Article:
The U.S.-led initiative to release strategic oil reserve in an attempt to curb rising oil prices, joined by South Korea, China, Japan, India, and the U.K., was encountered by the opposition from major oil producing countries including Saudi Arabia and Russia, signaling a move to phase out oil production. As global oil price keeps rallying despite the plan to release strategic oil reserves and major oil producers stage a counterattack, concerns are growing over a possible oil price spike.
The Wall Street Journal cited an anonymous source and reported that Saudi Arabia and Russia, the two largest oil producers, are weighing a shift in oil policy by cutting down oil production in a response to the U.S.-led plan to release strategic oil reserve in an effort to reduce oil prices. The newspaper further reported that OPEC, led by Saudi Arabia, and OPEC+, consisting of OPEC members and non-oil producing countries led by Russia, will hold a meeting early next week to review a long-term plan for increasing oil production that was initially devised earlier this year. OPEC+ had previously agreed on increasing oil production by 400,000 barrels per day since August.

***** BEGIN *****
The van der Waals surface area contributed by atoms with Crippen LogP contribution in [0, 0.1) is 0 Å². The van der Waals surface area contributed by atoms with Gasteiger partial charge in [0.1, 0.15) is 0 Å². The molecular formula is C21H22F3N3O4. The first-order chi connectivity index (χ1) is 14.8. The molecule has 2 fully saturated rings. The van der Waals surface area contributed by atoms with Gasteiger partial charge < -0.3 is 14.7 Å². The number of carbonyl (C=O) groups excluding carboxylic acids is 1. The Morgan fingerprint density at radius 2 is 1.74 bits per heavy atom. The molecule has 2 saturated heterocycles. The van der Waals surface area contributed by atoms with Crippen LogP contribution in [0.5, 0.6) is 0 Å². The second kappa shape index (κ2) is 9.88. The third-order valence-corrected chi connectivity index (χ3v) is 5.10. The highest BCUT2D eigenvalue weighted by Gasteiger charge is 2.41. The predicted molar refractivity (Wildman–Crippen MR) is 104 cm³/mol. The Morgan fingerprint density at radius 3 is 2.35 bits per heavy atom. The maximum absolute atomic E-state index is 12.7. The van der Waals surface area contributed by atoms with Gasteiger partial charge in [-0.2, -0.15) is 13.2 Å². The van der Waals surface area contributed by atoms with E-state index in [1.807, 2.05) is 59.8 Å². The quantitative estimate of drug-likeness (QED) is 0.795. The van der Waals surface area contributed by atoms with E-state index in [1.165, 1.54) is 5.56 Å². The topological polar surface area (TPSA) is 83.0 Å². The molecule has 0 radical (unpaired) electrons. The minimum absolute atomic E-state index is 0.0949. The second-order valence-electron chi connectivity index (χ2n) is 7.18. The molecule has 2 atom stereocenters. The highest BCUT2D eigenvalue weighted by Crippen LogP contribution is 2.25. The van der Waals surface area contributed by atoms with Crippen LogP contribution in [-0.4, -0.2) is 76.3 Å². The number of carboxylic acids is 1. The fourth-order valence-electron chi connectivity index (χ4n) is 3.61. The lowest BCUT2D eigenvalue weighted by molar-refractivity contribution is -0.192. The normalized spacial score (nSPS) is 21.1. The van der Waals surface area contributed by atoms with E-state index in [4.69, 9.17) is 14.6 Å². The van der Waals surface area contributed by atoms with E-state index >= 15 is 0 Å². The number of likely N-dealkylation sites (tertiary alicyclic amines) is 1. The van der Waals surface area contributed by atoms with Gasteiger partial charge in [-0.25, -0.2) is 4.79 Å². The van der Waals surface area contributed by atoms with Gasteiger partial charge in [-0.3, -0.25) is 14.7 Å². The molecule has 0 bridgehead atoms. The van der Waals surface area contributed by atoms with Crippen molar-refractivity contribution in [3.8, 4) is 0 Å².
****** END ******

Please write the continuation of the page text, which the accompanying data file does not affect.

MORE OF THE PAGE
OPEC+ considerably decreased oil production last year when the world was hit by COVID-19, which led to a decrease in oil consumption and falling oil prices. Oil prices began to rise again with signs of economic recovery, and the Biden administration announced on Tuesday that it decided to release 50 million barrels of the U.S. strategic oil reserve. However, critics point out that the release is insufficient to prevent oil prices from escalating. Approximately 70 million barrels are to be released by six countries joining the U.S.-led initiative, which accounts for a little more than the half of the global daily oil consumption. Experts raised voices of concern about the release of oil reserve that such move may provoke oil producing countries and backfire, leading to a reduction in oil production. This concern, unfortunately, appears to be materializing.